Within 5 years, a customers ability to instantly access reliable data on how a product or service performs - will mean the age of pulling a fast one on your customers is over. Only total honesty, total openness will suffice - or to put it another way - the consumers' cynicism about what they're being told in ads will be complete.

All this means of course within a very short space of time the concept of marketing itself will be radically different - it will no longer be an activity associated with convincing people to buy stuff.

The role of public relations will be as important as ever - marketing on the other hand will become a business activity - pushing a brands identity into ever more creative and interesting activities - to augment the perception of the core product/s.

This in itself will drive the next phase of globalisation as mega brands coalesce around whole sectors whose product and activities support each other.

But what is really interesting - what is really going to change the face of our society forever - is brands becoming the true guardians of our ecological, social and political aspirations.

It will be brands, not politicians or NGO's who will become the catalysts to a fairer, more sane, calmer world.

Brands will defend our rights. They will champion ever more serious causes. They will migrate closer and closer to the social, economic and political heart of our culture. Within 10 years we may well have politicians having their salaries and expenses paid for, by brands.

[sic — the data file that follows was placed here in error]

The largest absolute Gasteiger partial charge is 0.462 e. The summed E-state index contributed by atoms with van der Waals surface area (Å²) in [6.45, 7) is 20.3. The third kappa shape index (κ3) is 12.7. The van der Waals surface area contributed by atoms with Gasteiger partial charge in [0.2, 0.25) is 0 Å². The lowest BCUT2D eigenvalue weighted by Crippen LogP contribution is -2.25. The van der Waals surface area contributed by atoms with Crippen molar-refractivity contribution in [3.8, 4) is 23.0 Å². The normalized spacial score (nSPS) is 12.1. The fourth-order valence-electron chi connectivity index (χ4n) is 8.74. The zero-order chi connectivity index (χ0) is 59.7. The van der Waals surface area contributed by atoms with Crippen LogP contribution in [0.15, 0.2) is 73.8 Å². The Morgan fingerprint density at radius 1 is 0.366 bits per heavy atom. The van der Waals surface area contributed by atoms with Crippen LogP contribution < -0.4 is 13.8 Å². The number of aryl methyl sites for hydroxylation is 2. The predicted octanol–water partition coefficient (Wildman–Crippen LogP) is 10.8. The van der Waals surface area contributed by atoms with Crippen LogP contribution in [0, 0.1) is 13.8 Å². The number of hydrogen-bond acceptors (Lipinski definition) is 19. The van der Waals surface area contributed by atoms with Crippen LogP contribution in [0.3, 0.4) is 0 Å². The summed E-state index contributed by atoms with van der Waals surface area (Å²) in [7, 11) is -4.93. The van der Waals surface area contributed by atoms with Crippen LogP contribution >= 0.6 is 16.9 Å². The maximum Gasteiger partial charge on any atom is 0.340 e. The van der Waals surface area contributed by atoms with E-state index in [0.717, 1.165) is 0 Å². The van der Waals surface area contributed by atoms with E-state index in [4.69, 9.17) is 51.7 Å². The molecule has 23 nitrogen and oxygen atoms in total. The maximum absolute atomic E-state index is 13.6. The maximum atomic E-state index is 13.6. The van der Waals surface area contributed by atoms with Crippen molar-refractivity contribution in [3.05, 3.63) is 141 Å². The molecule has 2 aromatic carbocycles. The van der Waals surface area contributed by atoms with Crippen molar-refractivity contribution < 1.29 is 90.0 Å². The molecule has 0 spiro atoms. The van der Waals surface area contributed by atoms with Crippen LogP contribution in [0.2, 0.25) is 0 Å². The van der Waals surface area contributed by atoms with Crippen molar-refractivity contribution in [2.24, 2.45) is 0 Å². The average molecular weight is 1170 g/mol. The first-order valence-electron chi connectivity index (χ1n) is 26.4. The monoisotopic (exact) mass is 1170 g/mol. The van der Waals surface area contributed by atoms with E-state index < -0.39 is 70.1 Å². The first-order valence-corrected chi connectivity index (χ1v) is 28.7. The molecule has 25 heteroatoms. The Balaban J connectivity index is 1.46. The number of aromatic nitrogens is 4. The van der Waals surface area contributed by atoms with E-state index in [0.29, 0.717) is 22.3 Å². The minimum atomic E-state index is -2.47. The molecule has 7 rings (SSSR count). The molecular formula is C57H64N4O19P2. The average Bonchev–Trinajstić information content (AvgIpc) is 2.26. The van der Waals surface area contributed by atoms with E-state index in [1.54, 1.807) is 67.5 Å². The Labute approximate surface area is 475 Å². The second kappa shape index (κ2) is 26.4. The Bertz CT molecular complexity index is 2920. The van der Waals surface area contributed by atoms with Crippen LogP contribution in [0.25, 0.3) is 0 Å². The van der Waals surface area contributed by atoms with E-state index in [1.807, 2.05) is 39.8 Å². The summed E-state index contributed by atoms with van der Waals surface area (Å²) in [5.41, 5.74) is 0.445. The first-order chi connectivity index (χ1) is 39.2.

No logo....more like all logo.

Friday, 27 June 2008

what is the semantic web?

Recently the concept of the semantic web has been coming up in conversations - and many people I talk to don't seem to have a grip on exactly what it is.

A "semantic"(or meaning) web is one in which machines "understand" data. Data about data if you like.

Ostensibly, from a business perspective, the semantic web is about data - but it will likely be much more than this as the idea matures. In time, by using a common language (RDF), a technical ecology will evolve where systems and devices of all kinds can share data and come to understand each other more completely. Many people are talking about the semantic web as the world growing a central nervous system.

As a drugs company. I might want to find out why a particular group of people in an area are more susceptible to diabetes.